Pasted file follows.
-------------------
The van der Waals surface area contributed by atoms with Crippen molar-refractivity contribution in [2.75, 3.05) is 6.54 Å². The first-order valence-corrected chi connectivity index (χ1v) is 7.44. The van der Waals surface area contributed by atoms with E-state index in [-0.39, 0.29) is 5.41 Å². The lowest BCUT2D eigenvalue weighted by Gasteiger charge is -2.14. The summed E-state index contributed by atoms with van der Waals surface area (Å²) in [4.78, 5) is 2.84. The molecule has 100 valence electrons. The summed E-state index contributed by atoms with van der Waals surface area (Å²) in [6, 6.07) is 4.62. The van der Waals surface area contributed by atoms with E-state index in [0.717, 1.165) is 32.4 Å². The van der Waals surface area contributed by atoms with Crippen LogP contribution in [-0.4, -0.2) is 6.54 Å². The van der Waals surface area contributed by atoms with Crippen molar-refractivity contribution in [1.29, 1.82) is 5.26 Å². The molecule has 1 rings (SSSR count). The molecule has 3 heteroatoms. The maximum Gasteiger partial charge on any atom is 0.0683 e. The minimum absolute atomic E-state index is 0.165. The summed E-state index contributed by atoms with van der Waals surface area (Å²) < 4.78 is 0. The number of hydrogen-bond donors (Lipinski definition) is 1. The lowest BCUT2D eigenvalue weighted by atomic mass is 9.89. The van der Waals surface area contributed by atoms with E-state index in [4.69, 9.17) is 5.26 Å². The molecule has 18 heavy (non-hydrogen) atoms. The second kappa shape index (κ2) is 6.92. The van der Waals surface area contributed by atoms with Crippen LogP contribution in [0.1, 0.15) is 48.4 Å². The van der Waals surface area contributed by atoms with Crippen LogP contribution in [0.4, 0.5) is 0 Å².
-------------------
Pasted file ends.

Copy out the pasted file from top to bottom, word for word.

The van der Waals surface area contributed by atoms with Crippen molar-refractivity contribution in [2.75, 3.05) is 6.54 Å². The first-order valence-corrected chi connectivity index (χ1v) is 7.44. The van der Waals surface area contributed by atoms with E-state index in [-0.39, 0.29) is 5.41 Å². The lowest BCUT2D eigenvalue weighted by Gasteiger charge is -2.14. The summed E-state index contributed by atoms with van der Waals surface area (Å²) in [4.78, 5) is 2.84. The molecule has 100 valence electrons. The summed E-state index contributed by atoms with van der Waals surface area (Å²) in [6, 6.07) is 4.62. The van der Waals surface area contributed by atoms with E-state index in [0.717, 1.165) is 32.4 Å². The van der Waals surface area contributed by atoms with Crippen LogP contribution in [-0.4, -0.2) is 6.54 Å². The van der Waals surface area contributed by atoms with Crippen molar-refractivity contribution in [1.29, 1.82) is 5.26 Å². The molecule has 1 rings (SSSR count). The molecule has 3 heteroatoms. The maximum Gasteiger partial charge on any atom is 0.0683 e. The minimum absolute atomic E-state index is 0.165. The summed E-state index contributed by atoms with van der Waals surface area (Å²) < 4.78 is 0. The number of hydrogen-bond donors (Lipinski definition) is 1. The lowest BCUT2D eigenvalue weighted by atomic mass is 9.89. The van der Waals surface area contributed by atoms with E-state index in [4.69, 9.17) is 5.26 Å². The molecule has 18 heavy (non-hydrogen) atoms. The second kappa shape index (κ2) is 6.92. The van der Waals surface area contributed by atoms with Crippen LogP contribution in [0.1, 0.15) is 48.4 Å². The van der Waals surface area contributed by atoms with Crippen LogP contribution in [0.4, 0.5) is 0 Å².